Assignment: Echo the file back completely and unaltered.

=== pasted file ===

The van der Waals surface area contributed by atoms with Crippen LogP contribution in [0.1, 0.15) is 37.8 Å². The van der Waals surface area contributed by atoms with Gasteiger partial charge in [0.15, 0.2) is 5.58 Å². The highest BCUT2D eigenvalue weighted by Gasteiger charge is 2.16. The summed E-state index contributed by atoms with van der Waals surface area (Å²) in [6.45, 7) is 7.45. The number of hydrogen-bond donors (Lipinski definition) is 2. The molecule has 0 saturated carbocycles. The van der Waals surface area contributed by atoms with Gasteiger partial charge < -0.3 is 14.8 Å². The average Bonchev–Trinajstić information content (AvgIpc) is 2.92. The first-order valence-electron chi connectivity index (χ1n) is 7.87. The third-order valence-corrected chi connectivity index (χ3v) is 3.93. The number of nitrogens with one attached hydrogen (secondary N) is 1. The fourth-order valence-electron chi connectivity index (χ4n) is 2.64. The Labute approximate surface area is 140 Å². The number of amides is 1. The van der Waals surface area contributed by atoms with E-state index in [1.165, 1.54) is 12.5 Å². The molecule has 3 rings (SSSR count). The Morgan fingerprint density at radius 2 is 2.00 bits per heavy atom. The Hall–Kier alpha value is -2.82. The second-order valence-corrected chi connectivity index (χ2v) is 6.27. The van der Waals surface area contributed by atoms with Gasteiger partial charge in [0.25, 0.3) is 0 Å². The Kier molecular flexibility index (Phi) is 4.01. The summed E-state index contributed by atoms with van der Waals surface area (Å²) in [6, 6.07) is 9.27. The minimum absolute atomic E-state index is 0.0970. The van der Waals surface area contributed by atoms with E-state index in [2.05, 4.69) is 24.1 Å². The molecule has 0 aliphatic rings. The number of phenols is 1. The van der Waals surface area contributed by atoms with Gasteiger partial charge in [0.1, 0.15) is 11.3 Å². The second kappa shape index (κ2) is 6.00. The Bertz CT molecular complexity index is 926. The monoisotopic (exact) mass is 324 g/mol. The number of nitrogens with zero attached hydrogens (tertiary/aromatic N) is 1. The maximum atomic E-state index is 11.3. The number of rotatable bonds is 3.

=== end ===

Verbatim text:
The van der Waals surface area contributed by atoms with Crippen LogP contribution in [0.1, 0.15) is 37.8 Å². The van der Waals surface area contributed by atoms with Gasteiger partial charge in [0.15, 0.2) is 5.58 Å². The highest BCUT2D eigenvalue weighted by Gasteiger charge is 2.16. The summed E-state index contributed by atoms with van der Waals surface area (Å²) in [6.45, 7) is 7.45. The number of hydrogen-bond donors (Lipinski definition) is 2. The molecule has 0 saturated carbocycles. The van der Waals surface area contributed by atoms with Gasteiger partial charge < -0.3 is 14.8 Å². The average Bonchev–Trinajstić information content (AvgIpc) is 2.92. The first-order valence-electron chi connectivity index (χ1n) is 7.87. The third-order valence-corrected chi connectivity index (χ3v) is 3.93. The number of nitrogens with one attached hydrogen (secondary N) is 1. The fourth-order valence-electron chi connectivity index (χ4n) is 2.64. The Labute approximate surface area is 140 Å². The number of amides is 1. The van der Waals surface area contributed by atoms with E-state index in [1.165, 1.54) is 12.5 Å². The molecule has 3 rings (SSSR count). The Morgan fingerprint density at radius 2 is 2.00 bits per heavy atom. The Hall–Kier alpha value is -2.82. The second-order valence-corrected chi connectivity index (χ2v) is 6.27. The van der Waals surface area contributed by atoms with Gasteiger partial charge in [0.25, 0.3) is 0 Å². The Kier molecular flexibility index (Phi) is 4.01. The summed E-state index contributed by atoms with van der Waals surface area (Å²) in [6, 6.07) is 9.27. The minimum absolute atomic E-state index is 0.0970. The van der Waals surface area contributed by atoms with E-state index in [2.05, 4.69) is 24.1 Å². The molecule has 0 aliphatic rings. The number of phenols is 1. The van der Waals surface area contributed by atoms with Gasteiger partial charge in [0.1, 0.15) is 11.3 Å². The second kappa shape index (κ2) is 6.00. The Bertz CT molecular complexity index is 926. The monoisotopic (exact) mass is 324 g/mol. The number of nitrogens with zero attached hydrogens (tertiary/aromatic N) is 1. The maximum atomic E-state index is 11.3. The number of rotatable bonds is 3.